Was there a split between Che Guevara and Fidel Castro?
A rumor persists to this day that Ernesto ‘Che’ Guevara and Fidel Castro had some sort of falling out near the end of Che’s life that caused him to leave Cuba and prompted Fidel to withhold support for the guerrilla effort Che lead in Bolivia. But with a little investigation, we find that there is no evidence whatsoever to support this rumor, which, it should be noted, originated with Felix Rodriguez, a wealthy Cuban-born CIA assassin who ordered Che’s murder.
And what is the supposed source of major disagreement between Che and Fidel? Some have suggested that Che was critical of the USSR. A review of Fidel Castro’s speeches in the 1960’s, in which he criticized the USSR several times, easily dispels that myth. Still others have claimed that Che took the side of China while Fidel took the side of the USSR in the Sino-Soviet Split. This too, is easily disproven.
Che wrote that:
“When we analyze the lonely situation of the Vietnamese people, we are overcome by anguish at this illogical moment of humanity.
“U.S. imperialism is guilty of aggression — its crimes are enormous and cover the whole world. We already know all that, gentlemen! But this guilt also applies to those who, when the time came for a definition, hesitated to make Vietnam an inviolable part of the socialist world; running, of course, the risks of a war on a global scale-but also forcing a decision upon imperialism. And the guilt also applies to those who maintain a war of abuse and snares — started quite some time ago by the representatives of the two greatest powers of the socialist camp.”
While, around the same time Fidel wrote in a similar vein that:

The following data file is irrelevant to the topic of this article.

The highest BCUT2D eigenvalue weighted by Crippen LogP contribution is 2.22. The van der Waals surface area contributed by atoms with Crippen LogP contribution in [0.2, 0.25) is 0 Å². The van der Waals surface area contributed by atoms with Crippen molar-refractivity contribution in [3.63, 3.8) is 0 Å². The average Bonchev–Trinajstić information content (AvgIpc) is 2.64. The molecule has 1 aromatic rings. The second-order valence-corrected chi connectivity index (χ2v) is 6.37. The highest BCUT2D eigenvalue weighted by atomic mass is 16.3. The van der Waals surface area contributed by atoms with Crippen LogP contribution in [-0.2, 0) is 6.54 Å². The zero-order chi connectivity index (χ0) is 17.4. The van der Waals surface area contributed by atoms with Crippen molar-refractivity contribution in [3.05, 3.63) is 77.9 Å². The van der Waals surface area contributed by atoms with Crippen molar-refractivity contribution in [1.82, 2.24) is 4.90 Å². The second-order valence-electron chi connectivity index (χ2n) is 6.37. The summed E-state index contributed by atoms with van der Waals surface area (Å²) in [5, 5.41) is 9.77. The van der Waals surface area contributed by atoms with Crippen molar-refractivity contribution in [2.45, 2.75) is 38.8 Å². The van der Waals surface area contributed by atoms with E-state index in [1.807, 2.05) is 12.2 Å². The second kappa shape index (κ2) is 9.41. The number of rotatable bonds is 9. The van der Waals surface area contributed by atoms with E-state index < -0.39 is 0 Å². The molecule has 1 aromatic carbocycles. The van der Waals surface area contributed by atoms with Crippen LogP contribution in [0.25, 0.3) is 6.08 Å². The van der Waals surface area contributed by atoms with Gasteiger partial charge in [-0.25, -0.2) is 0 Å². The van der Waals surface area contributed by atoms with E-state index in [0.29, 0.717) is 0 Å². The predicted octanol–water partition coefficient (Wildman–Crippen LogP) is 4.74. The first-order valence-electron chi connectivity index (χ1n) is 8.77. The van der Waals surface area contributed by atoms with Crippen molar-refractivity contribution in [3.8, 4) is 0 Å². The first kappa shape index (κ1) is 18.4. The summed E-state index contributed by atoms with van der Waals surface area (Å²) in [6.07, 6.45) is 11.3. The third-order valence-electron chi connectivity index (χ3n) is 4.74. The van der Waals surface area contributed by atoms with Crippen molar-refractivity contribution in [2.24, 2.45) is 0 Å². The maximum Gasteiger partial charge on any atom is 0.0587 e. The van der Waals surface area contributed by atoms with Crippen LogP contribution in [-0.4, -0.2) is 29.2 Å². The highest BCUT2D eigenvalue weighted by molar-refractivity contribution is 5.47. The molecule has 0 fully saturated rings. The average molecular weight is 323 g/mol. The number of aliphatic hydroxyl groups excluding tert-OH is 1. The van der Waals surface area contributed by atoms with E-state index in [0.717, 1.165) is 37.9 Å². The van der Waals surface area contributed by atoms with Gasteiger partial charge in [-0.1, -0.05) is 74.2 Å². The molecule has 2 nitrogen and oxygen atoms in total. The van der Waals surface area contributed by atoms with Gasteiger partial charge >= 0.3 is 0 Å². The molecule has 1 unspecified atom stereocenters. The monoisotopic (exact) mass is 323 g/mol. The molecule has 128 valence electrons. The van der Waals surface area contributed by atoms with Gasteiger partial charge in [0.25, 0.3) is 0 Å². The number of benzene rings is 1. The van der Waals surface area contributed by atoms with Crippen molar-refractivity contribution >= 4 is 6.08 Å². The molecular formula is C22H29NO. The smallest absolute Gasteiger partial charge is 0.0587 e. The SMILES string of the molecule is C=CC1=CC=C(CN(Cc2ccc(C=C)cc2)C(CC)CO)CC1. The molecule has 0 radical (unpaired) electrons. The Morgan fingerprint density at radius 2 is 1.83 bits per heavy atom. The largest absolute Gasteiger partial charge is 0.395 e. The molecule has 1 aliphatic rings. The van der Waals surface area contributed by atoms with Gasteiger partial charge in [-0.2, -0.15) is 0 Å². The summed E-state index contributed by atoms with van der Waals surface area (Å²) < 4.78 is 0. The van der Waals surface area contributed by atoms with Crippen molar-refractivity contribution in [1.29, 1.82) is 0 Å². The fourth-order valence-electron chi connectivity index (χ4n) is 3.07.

“Without a doubt, the South Vietnamese people and the people of North Vietnam are suffering all this and suffering it in their own flesh, because there it is men and women who die, in the south and in the north, victims of the shrapnel and Yankee bombings. They do not have the slightest hesitancy in declaring that they intend to continue to carry all that out because not even the attacks against North Vietnam have resulted in overcoming the divisions in the bosom of the socialist family.
“And who can doubt that this division is encouraging the imperialists? Who can doubt that a united front against the imperialist enemy would have made them hesitate–would have made them think a little more carefully before launching their adventurist attacks and their increasingly more brazen intervention in that part of the world?”
For his part, Rodriguez claimed in his autobiography that upon capture, Che “was bitter over the Cuban dictator’s lack of support for the Bolivian incursion.” But only a fool would believe the words of Che’s enemy and murderer (who, incidentally, wears his watch to this day like a trophy). More reliable sources suggest that Che considered Rodriguez a traitor and refused to speak to him. But that hasn’t stopped the capitalist press from keeping the claim alive.
As Fidel put it in a June 1987 television interview with Italian journalist Gianni Mina:
“What could we have done? Sent a battalion, a company, a regular army? The laws of guerrilla warfare are different; everything depends on what the guerrilla unit itself does.”
Che’s plan to wage guerrilla war in Bolivia to initiate a socialist revolution to overthrow the dictatorship was fully supported by Cuba. Cuba provided training grounds, fighters, weapons, passports and more to the effort.
We need not pretend Che and Fidel agreed on every single question to know that there was no major disagreement that lead to abandonment or a suicidal departure.
According to the survivors of the guerrilla force he led and the pages of his personal diary, which has since been published, Che never once suggested that he felt betrayed or abandoned by Cuba or Fidel. In his farewell letter Che wrote to Fidel, “I am also proud of having followed you without hesitation, of having identified with your way of thinking and of seeing and appraising dangers and principles.”
1. Guevara, Ernesto, Che. “Message to the Tricontinental.”
2. Castro, Fidel. “Live speech from the steps of Havana University on the occasion of the anniversary of the attack on the Presidential Palace (13 March 1965).”
3. Mini, Gianni. “An Encounter With Fidel.”